• Prions , PR(O)teinaceous I()Nfectious particles, are self-replicating infectious agents made of protein. They reproduce by co-opting the host's cells in the same way as a virus. Because of their unusual nature, they were only isolated in the late 1980s, although they have undoubtably been around as long as we have.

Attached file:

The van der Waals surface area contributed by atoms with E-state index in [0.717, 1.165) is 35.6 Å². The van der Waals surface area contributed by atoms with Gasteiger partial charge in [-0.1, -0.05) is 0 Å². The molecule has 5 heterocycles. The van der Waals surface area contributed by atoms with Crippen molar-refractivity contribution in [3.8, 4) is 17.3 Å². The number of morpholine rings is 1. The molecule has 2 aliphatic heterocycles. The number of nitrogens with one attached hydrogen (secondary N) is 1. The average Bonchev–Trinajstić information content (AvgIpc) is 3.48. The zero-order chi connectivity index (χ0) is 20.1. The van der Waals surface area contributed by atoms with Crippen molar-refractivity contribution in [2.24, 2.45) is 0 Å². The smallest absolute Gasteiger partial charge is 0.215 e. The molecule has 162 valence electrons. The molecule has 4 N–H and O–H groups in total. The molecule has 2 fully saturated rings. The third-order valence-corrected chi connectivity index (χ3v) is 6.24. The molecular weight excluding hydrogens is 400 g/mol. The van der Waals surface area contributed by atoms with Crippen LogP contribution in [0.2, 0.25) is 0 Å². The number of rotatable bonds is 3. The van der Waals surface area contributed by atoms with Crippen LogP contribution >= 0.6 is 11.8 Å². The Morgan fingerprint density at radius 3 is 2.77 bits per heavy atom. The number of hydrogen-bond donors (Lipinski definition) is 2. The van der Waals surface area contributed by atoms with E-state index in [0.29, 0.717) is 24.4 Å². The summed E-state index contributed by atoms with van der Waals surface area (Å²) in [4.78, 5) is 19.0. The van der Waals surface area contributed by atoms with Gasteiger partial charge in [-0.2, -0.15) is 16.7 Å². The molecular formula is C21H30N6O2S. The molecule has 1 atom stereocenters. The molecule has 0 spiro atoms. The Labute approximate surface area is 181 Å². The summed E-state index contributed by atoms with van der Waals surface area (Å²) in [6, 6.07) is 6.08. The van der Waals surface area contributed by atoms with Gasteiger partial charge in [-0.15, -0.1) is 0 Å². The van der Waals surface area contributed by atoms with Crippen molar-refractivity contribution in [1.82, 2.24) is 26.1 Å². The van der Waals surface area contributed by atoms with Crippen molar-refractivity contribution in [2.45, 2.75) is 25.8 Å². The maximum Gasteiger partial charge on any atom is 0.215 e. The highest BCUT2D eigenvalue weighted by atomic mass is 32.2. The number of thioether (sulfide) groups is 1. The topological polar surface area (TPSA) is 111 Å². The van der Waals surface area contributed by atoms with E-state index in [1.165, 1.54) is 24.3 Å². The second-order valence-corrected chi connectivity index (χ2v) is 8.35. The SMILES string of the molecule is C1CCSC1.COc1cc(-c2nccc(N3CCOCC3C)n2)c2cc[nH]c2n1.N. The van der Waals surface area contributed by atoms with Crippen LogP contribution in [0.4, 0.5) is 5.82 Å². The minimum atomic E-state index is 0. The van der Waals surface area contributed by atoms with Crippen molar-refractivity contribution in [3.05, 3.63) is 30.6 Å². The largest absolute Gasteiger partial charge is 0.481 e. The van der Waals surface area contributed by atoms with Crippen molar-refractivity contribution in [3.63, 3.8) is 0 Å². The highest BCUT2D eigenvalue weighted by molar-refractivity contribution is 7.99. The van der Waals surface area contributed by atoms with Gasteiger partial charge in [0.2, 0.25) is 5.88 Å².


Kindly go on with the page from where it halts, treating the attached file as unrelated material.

• Prions are misfolded proteins, which have made internal molecular bonds such that their shape is compact, rigid, and inflexible. Since in proteins shape = function, this means that they cannot perform their original function, and in many cases actively interfere with the function of normal, properly folded proteins. Prions are "infectious" in that, through some intriguing and at times poorly described mechanisms, normal proteins which come into contact with them have their own shape and conformation altered so that they, too, are nonfunctional. Since the internal bonds of prions are in general much stronger and more rigid than in normal proteins, it is extremely difficult to destroy them. They are far more resistant than normal proteins to heat and changes in pH. And, as to whether they are misfolded or not -- not all misfolded proteins are prions, and not all prions can be described as "misfolded", since there are prion proteins which are actually folding properly -- however, there is considerable overlap between the two categories of "prion" and "misfolded". In general, when people ask about prions they are thinking in terms of prion diseases like CJD, in which case the characterisation of misfolded protein is completely accurate. See, for example, .

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